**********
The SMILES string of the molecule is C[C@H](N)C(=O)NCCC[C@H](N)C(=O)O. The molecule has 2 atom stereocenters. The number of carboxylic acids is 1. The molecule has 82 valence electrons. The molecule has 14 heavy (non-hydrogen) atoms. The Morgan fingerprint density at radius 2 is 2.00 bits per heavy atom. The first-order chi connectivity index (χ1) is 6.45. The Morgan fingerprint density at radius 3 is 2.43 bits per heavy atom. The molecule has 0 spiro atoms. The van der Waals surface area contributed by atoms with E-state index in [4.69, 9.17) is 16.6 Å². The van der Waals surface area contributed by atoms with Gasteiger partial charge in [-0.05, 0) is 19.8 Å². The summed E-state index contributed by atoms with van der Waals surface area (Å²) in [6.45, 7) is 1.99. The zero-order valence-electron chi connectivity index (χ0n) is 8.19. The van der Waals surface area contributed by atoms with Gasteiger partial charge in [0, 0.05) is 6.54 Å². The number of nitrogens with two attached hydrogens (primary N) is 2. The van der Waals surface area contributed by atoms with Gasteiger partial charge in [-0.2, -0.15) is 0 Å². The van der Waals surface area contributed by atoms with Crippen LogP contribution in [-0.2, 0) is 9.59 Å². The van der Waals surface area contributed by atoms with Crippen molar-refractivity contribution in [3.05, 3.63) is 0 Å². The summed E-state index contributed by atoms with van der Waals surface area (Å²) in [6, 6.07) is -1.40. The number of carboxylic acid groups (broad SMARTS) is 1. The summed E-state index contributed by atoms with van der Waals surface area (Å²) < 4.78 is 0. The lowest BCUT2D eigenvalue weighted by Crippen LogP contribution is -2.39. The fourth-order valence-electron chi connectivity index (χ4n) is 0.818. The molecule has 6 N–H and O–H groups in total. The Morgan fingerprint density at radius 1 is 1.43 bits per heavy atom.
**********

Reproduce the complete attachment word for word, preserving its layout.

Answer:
The SMILES string of the molecule is C[C@H](N)C(=O)NCCC[C@H](N)C(=O)O. The molecule has 2 atom stereocenters. The number of carboxylic acids is 1. The molecule has 82 valence electrons. The molecule has 14 heavy (non-hydrogen) atoms. The Morgan fingerprint density at radius 2 is 2.00 bits per heavy atom. The first-order chi connectivity index (χ1) is 6.45. The Morgan fingerprint density at radius 3 is 2.43 bits per heavy atom. The molecule has 0 spiro atoms. The van der Waals surface area contributed by atoms with E-state index in [4.69, 9.17) is 16.6 Å². The van der Waals surface area contributed by atoms with Gasteiger partial charge in [-0.05, 0) is 19.8 Å². The summed E-state index contributed by atoms with van der Waals surface area (Å²) in [6.45, 7) is 1.99. The zero-order valence-electron chi connectivity index (χ0n) is 8.19. The van der Waals surface area contributed by atoms with Gasteiger partial charge in [0, 0.05) is 6.54 Å². The number of nitrogens with two attached hydrogens (primary N) is 2. The van der Waals surface area contributed by atoms with Gasteiger partial charge in [-0.2, -0.15) is 0 Å². The van der Waals surface area contributed by atoms with Crippen LogP contribution in [-0.2, 0) is 9.59 Å². The van der Waals surface area contributed by atoms with Crippen molar-refractivity contribution in [3.05, 3.63) is 0 Å². The summed E-state index contributed by atoms with van der Waals surface area (Å²) in [6, 6.07) is -1.40. The number of carboxylic acid groups (broad SMARTS) is 1. The summed E-state index contributed by atoms with van der Waals surface area (Å²) < 4.78 is 0. The lowest BCUT2D eigenvalue weighted by Crippen LogP contribution is -2.39. The fourth-order valence-electron chi connectivity index (χ4n) is 0.818. The molecule has 6 N–H and O–H groups in total. The Morgan fingerprint density at radius 1 is 1.43 bits per heavy atom.